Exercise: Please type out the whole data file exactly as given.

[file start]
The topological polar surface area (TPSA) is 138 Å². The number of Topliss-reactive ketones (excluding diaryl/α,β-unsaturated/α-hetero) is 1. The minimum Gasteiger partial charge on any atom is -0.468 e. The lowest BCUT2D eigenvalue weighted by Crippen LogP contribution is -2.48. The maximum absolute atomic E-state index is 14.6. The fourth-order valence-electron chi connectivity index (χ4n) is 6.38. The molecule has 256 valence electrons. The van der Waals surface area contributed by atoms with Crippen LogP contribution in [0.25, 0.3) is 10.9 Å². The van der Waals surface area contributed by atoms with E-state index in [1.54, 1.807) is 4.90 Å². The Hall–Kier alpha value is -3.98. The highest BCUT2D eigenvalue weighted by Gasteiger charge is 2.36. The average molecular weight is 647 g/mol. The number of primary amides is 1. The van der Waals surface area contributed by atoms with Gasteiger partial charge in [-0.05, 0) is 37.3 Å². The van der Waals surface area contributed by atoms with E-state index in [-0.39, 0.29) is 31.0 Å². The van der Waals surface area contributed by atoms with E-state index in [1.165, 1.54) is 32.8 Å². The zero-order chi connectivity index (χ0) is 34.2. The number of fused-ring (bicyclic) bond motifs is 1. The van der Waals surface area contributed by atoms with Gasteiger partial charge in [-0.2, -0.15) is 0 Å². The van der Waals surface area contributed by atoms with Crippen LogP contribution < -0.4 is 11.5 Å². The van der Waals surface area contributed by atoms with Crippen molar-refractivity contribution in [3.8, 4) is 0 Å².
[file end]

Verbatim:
The topological polar surface area (TPSA) is 138 Å². The number of Topliss-reactive ketones (excluding diaryl/α,β-unsaturated/α-hetero) is 1. The minimum Gasteiger partial charge on any atom is -0.468 e. The lowest BCUT2D eigenvalue weighted by Crippen LogP contribution is -2.48. The maximum absolute atomic E-state index is 14.6. The fourth-order valence-electron chi connectivity index (χ4n) is 6.38. The molecule has 256 valence electrons. The van der Waals surface area contributed by atoms with Crippen LogP contribution in [0.25, 0.3) is 10.9 Å². The van der Waals surface area contributed by atoms with E-state index in [1.54, 1.807) is 4.90 Å². The Hall–Kier alpha value is -3.98. The highest BCUT2D eigenvalue weighted by Gasteiger charge is 2.36. The average molecular weight is 647 g/mol. The number of primary amides is 1. The van der Waals surface area contributed by atoms with Gasteiger partial charge in [-0.05, 0) is 37.3 Å². The van der Waals surface area contributed by atoms with E-state index in [-0.39, 0.29) is 31.0 Å². The van der Waals surface area contributed by atoms with E-state index in [1.165, 1.54) is 32.8 Å². The zero-order chi connectivity index (χ0) is 34.2. The number of fused-ring (bicyclic) bond motifs is 1. The van der Waals surface area contributed by atoms with Gasteiger partial charge in [-0.2, -0.15) is 0 Å². The van der Waals surface area contributed by atoms with Crippen LogP contribution < -0.4 is 11.5 Å². The van der Waals surface area contributed by atoms with Crippen molar-refractivity contribution in [3.8, 4) is 0 Å².